It will be a society where everyday decisions like where to go, when to begin your trip, where you will stop along the way, and what route you will use will be negated by your driverless car. Vehicular ownership may become a relic of the past - in this future everyone will be leasing their vehicle, paying for its use like you pay for a subscription to cable TV. You don’t own it, you merely pay to use it. Forget about a choice of color, options or personalizing “your” vehicle in any way. You’ll get the car you are assigned and you will not be allowed to tamper with its performance. Just sit back, fasten your safety harness and shut up.
People will need bread and circuses to keep them from thinking about the loss of freedoms so basic that they hardly contemplate them. Until, of course, they no longer have them. So we will be entertained by racing between driverless cars. Life-sized radio-controlled cars.
The competitive spirit is deeply ingrained into the human psyche. Individuals competed against each other from the very beginning, perhaps in a footrace to see who could reach a downed bird first. The winner eats and the loser goes hungry. At some point the footrace was conducted merely to see who was faster. Who could throw a rock farther, or swim the greatest distance. Competition was for its own sake. When man rode horses it wasn’t too long before there was a race to see whose horse was faster. And as soon as a second automobile was created, a race between them was not far behind.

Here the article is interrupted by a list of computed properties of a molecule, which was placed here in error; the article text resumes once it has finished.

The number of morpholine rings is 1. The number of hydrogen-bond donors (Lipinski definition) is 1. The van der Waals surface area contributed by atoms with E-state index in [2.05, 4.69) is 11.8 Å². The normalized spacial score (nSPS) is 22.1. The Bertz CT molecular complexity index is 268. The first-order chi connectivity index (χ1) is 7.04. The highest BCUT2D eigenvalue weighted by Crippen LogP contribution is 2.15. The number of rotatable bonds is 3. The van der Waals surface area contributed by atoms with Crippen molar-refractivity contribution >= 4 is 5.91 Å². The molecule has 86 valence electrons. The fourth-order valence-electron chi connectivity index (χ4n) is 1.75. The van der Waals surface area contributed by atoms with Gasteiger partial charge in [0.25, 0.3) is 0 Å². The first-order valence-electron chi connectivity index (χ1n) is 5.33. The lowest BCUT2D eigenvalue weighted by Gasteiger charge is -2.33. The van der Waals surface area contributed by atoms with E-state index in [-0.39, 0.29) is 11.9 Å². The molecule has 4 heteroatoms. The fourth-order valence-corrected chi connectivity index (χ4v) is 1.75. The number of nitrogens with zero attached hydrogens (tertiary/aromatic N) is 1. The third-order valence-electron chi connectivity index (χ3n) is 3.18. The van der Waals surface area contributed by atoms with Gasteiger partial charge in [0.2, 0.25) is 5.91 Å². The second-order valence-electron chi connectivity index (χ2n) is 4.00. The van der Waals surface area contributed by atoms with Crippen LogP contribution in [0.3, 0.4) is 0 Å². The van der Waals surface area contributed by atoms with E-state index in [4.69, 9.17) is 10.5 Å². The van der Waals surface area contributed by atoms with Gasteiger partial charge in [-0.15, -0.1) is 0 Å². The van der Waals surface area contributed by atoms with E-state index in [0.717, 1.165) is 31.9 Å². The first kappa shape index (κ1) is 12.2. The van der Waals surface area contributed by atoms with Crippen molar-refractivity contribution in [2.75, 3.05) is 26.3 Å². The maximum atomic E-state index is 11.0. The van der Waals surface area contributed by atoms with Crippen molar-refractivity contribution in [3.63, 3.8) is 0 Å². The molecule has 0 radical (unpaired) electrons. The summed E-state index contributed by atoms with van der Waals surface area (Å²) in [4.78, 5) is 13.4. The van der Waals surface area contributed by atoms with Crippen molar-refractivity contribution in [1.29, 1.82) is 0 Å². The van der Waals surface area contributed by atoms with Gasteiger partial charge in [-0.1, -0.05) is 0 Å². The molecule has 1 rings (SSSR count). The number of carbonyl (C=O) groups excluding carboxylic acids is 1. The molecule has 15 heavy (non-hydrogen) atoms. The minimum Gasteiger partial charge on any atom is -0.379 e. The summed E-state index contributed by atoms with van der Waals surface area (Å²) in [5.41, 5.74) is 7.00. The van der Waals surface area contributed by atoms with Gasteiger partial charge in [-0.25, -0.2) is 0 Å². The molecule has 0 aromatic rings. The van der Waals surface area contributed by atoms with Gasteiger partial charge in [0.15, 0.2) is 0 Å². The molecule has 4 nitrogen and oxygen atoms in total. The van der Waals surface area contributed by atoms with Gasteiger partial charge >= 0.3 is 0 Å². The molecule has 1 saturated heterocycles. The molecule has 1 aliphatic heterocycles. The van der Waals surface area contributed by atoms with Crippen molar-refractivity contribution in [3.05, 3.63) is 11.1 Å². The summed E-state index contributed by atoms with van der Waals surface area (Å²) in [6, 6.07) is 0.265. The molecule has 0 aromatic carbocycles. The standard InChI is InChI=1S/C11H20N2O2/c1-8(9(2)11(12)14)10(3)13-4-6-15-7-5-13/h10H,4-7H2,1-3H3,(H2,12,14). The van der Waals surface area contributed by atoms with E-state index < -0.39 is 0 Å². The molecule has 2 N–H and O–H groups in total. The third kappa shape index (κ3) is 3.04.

So there will come a day when computers will be controlling race cars without drivers. Soulless, like playing chess against a computer. Some of us may live to see that day but not many of us will be interested in witnessing the actual competition, at least as long as we are able to remember how it was when real racing cars had drivers demonstrating their skills: Fangios, Gurneys, Hills, Clarks, Pettys, Donohues, Foyts and the rest - anyone who ever sat behind the wheel of a race car. It will be a far cry from rooting for some generic #12 to win. It would be the end of racing as we know it but it might entertain younger generations.
Another question comes to mind. Would anyone go to a race track and pay admission to watch unmanned competition? I can’t quite picture filling Daytona International Speedway, Watkins Glen, California Speedway or Lowes Motor Speedway with thousands of cheering fans. More likely, there would there be an app so you could watch it on your iPhone or iPad while the Uber autonomous vehicle you called takes you to the mall.